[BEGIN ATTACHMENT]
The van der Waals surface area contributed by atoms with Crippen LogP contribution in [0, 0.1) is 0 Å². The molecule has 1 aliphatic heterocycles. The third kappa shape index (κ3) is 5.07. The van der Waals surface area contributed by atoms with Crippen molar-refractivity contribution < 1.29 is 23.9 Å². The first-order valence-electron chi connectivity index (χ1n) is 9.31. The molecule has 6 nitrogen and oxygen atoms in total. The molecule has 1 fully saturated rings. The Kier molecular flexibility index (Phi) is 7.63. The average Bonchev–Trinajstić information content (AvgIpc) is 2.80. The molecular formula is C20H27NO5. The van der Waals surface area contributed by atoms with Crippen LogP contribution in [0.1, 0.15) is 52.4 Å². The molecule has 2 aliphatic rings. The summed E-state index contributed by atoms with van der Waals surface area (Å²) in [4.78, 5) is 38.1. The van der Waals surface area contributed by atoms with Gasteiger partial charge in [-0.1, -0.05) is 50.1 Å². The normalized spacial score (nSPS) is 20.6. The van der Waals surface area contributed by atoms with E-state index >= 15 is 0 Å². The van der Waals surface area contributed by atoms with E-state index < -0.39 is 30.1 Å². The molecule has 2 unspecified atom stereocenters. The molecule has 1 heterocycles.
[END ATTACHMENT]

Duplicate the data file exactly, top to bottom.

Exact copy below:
The van der Waals surface area contributed by atoms with Crippen LogP contribution in [0, 0.1) is 0 Å². The molecule has 1 aliphatic heterocycles. The third kappa shape index (κ3) is 5.07. The van der Waals surface area contributed by atoms with Crippen molar-refractivity contribution < 1.29 is 23.9 Å². The first-order valence-electron chi connectivity index (χ1n) is 9.31. The molecule has 6 nitrogen and oxygen atoms in total. The molecule has 1 fully saturated rings. The Kier molecular flexibility index (Phi) is 7.63. The average Bonchev–Trinajstić information content (AvgIpc) is 2.80. The molecular formula is C20H27NO5. The van der Waals surface area contributed by atoms with Crippen LogP contribution in [0.1, 0.15) is 52.4 Å². The molecule has 2 aliphatic rings. The summed E-state index contributed by atoms with van der Waals surface area (Å²) in [4.78, 5) is 38.1. The van der Waals surface area contributed by atoms with Gasteiger partial charge in [-0.1, -0.05) is 50.1 Å². The normalized spacial score (nSPS) is 20.6. The van der Waals surface area contributed by atoms with E-state index >= 15 is 0 Å². The van der Waals surface area contributed by atoms with E-state index < -0.39 is 30.1 Å². The molecule has 2 unspecified atom stereocenters. The molecule has 1 heterocycles.